• Marketing

2045: A New Melbourne-Based Creative Agency Founded by Tim Evans and Nick Auditore

2045, a Melbourne-based creative agency founded by Tim Evans and Nick Auditore has just launched. The agency takes its name from the year futurist Ray Kurzweil predicted organic and artificial intelligence would converge. Lead Image: 2045 Team Evans was formerly a Partner and Executive Strategy Director at DT (now AKQA), before co-founding B.B.E in 2015. […]

New Years Eve fireworks
  • Marketing

National Breast Cancer Foundation Announced as Charity Partner For NYE Sydney

The National Breast Cancer Foundation has been announced as the Charity Partner for Sydney New Year’s Eve. The Australian not-for-profit organisation is represented by the pink ribbon and raises money to fund world-class research towards its vision of zero deaths from breast cancer. Research that saves lives through a better understanding of how to prevent […]

Emporium Unveils Unique Christmas Campaign: “Every Tradition Starts Somewhere”
  • Campaigns

Emporium Unveils Unique Christmas Campaign: “Every Tradition Starts Somewhere”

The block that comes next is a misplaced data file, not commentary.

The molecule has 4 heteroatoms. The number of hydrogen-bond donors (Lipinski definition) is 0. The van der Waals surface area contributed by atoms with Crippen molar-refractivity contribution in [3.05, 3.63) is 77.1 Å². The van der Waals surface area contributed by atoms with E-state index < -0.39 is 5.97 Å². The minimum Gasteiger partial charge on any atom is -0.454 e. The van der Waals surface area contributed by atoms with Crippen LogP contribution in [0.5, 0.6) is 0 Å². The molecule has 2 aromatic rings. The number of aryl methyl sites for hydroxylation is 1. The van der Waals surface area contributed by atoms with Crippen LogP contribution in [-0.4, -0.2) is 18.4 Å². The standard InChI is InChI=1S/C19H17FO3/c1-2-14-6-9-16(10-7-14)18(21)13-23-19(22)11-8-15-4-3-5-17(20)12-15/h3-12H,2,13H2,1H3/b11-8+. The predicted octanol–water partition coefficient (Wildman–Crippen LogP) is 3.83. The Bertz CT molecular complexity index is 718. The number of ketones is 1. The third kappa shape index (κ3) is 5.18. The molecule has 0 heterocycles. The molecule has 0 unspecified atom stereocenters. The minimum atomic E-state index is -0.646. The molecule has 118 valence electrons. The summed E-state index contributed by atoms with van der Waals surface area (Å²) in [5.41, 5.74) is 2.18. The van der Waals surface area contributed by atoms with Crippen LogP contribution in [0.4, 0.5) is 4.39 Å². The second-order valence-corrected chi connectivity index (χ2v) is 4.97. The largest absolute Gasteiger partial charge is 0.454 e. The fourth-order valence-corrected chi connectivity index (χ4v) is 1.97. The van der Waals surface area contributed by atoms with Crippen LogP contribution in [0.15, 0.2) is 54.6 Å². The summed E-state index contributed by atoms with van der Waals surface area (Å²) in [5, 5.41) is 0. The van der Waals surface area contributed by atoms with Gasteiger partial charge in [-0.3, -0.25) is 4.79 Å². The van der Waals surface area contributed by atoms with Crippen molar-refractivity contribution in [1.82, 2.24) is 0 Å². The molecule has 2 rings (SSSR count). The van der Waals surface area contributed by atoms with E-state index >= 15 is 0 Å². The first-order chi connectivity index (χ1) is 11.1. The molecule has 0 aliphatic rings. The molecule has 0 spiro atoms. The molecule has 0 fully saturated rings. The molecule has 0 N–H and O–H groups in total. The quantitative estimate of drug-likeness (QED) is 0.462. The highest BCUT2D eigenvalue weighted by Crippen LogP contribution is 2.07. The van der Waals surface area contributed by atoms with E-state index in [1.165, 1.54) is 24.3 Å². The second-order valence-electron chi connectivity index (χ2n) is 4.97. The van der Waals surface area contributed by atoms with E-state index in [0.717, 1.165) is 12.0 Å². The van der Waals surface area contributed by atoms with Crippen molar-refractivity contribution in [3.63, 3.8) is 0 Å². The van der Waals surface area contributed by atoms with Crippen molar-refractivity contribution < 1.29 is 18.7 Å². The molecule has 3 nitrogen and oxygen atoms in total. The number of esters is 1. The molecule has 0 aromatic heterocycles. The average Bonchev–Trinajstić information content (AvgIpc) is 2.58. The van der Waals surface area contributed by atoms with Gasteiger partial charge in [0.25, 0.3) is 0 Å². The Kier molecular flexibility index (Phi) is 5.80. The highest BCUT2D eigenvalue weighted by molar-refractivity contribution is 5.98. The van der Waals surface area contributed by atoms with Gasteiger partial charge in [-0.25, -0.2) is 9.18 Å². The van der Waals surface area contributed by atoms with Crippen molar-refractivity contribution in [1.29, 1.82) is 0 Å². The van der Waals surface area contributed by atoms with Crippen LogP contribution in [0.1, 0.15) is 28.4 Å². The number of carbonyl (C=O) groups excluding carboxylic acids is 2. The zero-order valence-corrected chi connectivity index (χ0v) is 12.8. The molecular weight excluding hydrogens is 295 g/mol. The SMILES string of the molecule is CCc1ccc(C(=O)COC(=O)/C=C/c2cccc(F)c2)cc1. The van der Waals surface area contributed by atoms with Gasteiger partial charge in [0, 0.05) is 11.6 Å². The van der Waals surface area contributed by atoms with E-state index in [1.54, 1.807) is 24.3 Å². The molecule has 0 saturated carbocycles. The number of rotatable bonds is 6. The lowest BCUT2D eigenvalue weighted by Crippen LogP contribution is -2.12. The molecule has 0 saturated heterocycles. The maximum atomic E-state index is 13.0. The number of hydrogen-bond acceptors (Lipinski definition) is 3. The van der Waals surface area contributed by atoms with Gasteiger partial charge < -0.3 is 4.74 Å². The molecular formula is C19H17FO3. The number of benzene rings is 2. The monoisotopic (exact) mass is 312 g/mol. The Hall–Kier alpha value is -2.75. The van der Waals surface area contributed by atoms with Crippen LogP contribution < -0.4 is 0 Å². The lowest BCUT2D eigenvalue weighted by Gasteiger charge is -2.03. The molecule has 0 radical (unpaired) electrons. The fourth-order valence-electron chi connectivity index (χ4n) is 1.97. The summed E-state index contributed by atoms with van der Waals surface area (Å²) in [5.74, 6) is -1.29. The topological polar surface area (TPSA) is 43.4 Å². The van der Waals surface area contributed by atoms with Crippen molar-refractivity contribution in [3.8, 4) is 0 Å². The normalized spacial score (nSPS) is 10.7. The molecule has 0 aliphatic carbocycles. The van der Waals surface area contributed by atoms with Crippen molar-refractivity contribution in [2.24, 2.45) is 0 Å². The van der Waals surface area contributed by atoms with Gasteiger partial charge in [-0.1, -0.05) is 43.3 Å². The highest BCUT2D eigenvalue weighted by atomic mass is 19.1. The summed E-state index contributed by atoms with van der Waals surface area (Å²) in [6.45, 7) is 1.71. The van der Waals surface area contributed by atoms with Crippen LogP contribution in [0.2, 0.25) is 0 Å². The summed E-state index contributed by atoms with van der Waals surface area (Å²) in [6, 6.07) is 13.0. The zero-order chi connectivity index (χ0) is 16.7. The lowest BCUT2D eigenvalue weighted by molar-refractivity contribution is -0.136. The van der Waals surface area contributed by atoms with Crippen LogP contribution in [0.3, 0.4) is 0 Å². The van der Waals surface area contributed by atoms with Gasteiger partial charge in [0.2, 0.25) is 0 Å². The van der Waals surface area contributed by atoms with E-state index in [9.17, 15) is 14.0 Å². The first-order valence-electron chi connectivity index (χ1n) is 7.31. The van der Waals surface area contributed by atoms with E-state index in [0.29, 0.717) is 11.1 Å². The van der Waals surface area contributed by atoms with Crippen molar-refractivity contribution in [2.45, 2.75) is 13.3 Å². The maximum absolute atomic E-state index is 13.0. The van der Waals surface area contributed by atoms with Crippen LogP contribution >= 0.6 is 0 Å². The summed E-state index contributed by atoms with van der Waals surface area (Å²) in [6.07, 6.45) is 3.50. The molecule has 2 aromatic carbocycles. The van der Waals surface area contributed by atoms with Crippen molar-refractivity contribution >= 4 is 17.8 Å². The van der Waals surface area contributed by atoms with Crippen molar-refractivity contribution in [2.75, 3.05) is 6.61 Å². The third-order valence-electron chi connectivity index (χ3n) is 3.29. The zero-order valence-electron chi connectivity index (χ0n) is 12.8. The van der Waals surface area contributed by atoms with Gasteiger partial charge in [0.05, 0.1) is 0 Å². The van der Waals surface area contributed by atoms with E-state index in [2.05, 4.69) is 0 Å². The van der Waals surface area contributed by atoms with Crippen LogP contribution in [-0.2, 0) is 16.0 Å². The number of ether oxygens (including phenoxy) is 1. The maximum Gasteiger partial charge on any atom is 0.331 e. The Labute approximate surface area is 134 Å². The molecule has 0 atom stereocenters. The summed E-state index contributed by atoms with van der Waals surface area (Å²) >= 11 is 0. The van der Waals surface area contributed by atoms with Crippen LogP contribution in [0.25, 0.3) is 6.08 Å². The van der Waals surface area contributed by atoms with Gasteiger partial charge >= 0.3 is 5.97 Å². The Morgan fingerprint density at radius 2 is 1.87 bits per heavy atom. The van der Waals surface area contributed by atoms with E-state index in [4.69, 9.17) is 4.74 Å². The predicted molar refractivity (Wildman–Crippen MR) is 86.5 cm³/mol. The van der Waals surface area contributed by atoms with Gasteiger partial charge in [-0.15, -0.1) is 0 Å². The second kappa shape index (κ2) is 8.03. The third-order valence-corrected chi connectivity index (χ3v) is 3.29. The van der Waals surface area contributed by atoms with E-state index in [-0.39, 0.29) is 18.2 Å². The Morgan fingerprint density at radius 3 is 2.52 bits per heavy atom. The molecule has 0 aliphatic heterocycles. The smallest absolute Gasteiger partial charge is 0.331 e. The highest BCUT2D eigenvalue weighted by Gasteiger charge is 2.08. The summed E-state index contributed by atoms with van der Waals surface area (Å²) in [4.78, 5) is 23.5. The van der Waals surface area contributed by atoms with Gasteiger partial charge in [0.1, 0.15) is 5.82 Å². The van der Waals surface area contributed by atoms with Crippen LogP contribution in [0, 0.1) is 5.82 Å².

This holiday season, Emporium Melbourne has announced its festive creative campaign that celebrates and encourages the Melbourne community to embrace their personal ‘untraditional traditions’ – the unique traditions that make Christmas truly special for them, and their family. The campaign’s tagline, “Every tradition starts somewhere”, reflects Emporium’s commitment to embracing, inspiring and applauding diverse traditions […]

Reddit Updates Conversation Placement Ads Formats
  • Technology

Reddit Updates Conversation Placement Ads Formats

Reddit has announced updates to its new ads placement with Carousel Ads and Product Ads. These new units, placed in the heart of Reddit discussions, provide an even more dynamic and compelling way for advertisers to scale to relevant audiences, deliver deeper value to users, and drive stronger, full-funnel performance among the hundreds of thousands […]

Full Throttle Into 2024: Drive.com.au Announces 12 New Products In 2024 Upfronts
  • Media

Full Throttle Into 2024: Drive.com.au Announces 12 New Products In 2024 Upfronts

Automotive Network Drive has announced its 2024 upfronts, its biggest in more than a decade, with a suite of more than 12 new products that underpin its vision to be the number one automotive network in Australia. Now in its 27th year and with a monthly audience of 2.45 million, Drive is leveraging its reputation […]